Explore the town’s castle ruins and relax with a dram in The Whiskey Still. Find out more about the Lough Derg Way, including how to get there, waymarking and what types of terrain to expect.
Tountinna, meaning the hill of the waves, is the highest point on the Arra Mountains in Tipperary and forms part of the Lough Derg Way. A hike to the top rewards you with panoramic views of Lough Derg and the wide valleys below. Rumour has it that when the great floods came the only people who survived were up on this hill.
The peak is accessible all by as you can drive there by taking a righthand turn just outside the historic town of Ballina on the Portroe Road. There’s a picnic area at the top where you can look out onto the four counties that meet at this convergence. Galway, Clare, Tipperary and Limerick are guaranteed to be seen on a clear day.
Much likey, this route is best explored over a few days. The entire loop clocks in at around 105km, but there are many warm and welcoming places to stay and bars and restaurants to refuel in along the way.
This route gives you a little taste of the breathtaking landscape of the region, not just in Ireland's Hidden Heartlands, but across the length and breadth of the island. You will pass bogs and wetlands, the iconic patchwork of Ireland’s countryside, farms and a hugely diverse ecosystem – with otters, herons and stoats – along the banks of the river.
The area's beauty is revealed further in what is known locally as the "nine friendly villages" of Ballygar, Creggs, Glinsk, Ballymoe, Ballintubber, Dunamon, Castlecoote, Athleague and Mount Talbot. Spark conversation with the locals to seek out their insiders’ knowledge of the trails and things to do nearby. Some friendly B&B owners have been known to pack picnics for their guests to tide them over until the next stop.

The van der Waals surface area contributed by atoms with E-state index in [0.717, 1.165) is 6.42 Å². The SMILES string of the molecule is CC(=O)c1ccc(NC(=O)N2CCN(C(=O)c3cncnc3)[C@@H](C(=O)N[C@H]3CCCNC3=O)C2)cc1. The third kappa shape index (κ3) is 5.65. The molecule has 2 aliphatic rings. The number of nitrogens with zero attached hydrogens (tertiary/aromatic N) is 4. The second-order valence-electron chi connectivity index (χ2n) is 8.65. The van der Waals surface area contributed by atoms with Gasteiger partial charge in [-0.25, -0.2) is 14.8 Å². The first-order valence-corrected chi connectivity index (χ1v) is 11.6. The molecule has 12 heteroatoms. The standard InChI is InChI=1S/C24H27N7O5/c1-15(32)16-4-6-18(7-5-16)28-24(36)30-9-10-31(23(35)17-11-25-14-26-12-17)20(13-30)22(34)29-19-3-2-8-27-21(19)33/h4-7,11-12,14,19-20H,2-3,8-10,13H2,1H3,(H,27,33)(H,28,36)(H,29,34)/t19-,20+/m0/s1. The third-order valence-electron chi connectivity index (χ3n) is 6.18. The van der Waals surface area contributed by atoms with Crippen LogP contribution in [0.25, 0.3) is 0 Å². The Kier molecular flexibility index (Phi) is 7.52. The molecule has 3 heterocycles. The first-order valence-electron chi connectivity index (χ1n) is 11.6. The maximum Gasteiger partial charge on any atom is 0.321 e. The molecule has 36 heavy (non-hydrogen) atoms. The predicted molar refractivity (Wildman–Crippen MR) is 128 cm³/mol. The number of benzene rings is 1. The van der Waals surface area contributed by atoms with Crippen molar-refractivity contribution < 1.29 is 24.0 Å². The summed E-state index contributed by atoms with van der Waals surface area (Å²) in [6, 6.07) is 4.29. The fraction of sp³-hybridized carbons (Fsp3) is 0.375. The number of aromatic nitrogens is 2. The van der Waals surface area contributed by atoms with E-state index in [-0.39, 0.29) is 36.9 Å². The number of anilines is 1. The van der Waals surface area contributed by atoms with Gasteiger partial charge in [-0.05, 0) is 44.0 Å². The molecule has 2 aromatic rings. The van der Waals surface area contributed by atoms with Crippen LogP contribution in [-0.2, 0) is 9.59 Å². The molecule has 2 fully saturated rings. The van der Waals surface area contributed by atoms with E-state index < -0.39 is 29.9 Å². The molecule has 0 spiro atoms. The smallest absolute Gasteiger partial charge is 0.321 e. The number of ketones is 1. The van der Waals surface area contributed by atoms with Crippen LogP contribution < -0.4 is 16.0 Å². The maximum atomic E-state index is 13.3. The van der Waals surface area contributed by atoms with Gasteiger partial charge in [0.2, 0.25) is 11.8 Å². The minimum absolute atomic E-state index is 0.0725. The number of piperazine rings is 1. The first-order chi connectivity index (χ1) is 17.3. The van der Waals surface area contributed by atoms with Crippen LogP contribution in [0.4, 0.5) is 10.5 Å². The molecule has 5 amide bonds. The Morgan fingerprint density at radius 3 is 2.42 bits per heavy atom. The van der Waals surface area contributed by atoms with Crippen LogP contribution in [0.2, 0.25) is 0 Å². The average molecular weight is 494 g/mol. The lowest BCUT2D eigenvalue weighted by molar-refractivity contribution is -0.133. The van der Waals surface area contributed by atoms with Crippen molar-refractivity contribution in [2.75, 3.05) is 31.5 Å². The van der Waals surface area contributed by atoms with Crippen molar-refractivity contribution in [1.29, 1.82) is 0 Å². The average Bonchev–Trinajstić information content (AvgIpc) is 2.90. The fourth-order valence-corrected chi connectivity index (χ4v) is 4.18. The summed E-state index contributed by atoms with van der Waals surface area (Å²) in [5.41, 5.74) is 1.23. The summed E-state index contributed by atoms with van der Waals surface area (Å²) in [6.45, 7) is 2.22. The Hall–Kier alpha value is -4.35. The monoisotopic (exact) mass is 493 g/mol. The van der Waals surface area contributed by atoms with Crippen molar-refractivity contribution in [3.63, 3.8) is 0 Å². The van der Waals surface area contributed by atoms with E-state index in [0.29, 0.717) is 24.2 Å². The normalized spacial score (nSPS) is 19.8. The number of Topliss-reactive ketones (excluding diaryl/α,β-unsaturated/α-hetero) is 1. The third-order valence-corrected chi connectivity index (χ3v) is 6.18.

The scenery along this particular stretch is stunning. The landscape is punctuated by ringforts, castles, impossibly old churches, and the La Tené Stone. This beautifully carved, granite boulder, dating back to the Iron Age, is nestled at Castlerange.
The stately Victorian mansion, Clonalis House, is the ancestral home of the O'Connors, the last High Kings of Ireland, and is open to visitors throughout summer.
Each of the hiking routes scattered throughout Ireland's Hidden Heartland makes accessibility a priority. However, it’s a good idea to check that the particular path you’ve chosen can be used by each member of your party before embarking on their adventure. Walks across various types of terrain are suitable for even the achiest of knees, while the length of most hikes can be adjusted to suit your needs.
Bring comfy walking shoes, food, water, a map and a fully charged phone. And don’t forget to collect a stamp for your Beara Breifne passport once you’ve completed the Suck Valley Way.
The Leitrim Way is part of the larger Beara Breifne Way and is made up of a number of unique walking experiences. They range from the 3km long Aghacashel Looped Walk to the 12km Crummy Loop Walk, taking travellers along the shimmering blue waters on the eastern edge of Lough Allen.
The minor roads and country lanes can be easily explored in short timeframes, making them a perfect introduction for beginners to break in their new hiking boots! Along the way, travellers encounter everything from a famine graveyard to an ancient sweathouse built of moss-dusted stones.